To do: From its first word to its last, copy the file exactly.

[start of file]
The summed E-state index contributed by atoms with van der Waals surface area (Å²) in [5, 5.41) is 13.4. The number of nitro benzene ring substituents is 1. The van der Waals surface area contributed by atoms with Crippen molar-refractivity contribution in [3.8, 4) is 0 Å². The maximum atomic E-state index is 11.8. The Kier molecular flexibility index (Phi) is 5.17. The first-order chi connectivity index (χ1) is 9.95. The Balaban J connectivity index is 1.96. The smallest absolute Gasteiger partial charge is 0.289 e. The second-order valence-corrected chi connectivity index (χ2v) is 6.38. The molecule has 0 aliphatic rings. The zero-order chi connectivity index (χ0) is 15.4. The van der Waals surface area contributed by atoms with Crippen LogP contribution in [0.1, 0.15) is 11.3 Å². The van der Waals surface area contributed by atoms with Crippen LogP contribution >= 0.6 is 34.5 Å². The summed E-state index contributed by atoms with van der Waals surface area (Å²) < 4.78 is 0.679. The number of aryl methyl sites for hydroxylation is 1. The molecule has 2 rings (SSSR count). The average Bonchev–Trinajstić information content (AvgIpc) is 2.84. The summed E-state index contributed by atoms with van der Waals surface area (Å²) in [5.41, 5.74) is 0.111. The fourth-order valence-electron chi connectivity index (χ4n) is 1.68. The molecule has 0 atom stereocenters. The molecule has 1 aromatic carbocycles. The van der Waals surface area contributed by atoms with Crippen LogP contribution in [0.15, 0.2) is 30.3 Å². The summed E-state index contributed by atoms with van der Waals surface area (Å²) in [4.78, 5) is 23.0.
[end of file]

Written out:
The summed E-state index contributed by atoms with van der Waals surface area (Å²) in [5, 5.41) is 13.4. The number of nitro benzene ring substituents is 1. The van der Waals surface area contributed by atoms with Crippen molar-refractivity contribution in [3.8, 4) is 0 Å². The maximum atomic E-state index is 11.8. The Kier molecular flexibility index (Phi) is 5.17. The first-order chi connectivity index (χ1) is 9.95. The Balaban J connectivity index is 1.96. The smallest absolute Gasteiger partial charge is 0.289 e. The second-order valence-corrected chi connectivity index (χ2v) is 6.38. The molecule has 0 aliphatic rings. The zero-order chi connectivity index (χ0) is 15.4. The van der Waals surface area contributed by atoms with Crippen LogP contribution in [0.1, 0.15) is 11.3 Å². The van der Waals surface area contributed by atoms with Crippen LogP contribution >= 0.6 is 34.5 Å². The summed E-state index contributed by atoms with van der Waals surface area (Å²) < 4.78 is 0.679. The number of aryl methyl sites for hydroxylation is 1. The molecule has 2 rings (SSSR count). The average Bonchev–Trinajstić information content (AvgIpc) is 2.84. The summed E-state index contributed by atoms with van der Waals surface area (Å²) in [5.41, 5.74) is 0.111. The fourth-order valence-electron chi connectivity index (χ4n) is 1.68. The molecule has 0 atom stereocenters. The molecule has 1 aromatic carbocycles. The van der Waals surface area contributed by atoms with Crippen LogP contribution in [0.15, 0.2) is 30.3 Å². The summed E-state index contributed by atoms with van der Waals surface area (Å²) in [4.78, 5) is 23.0.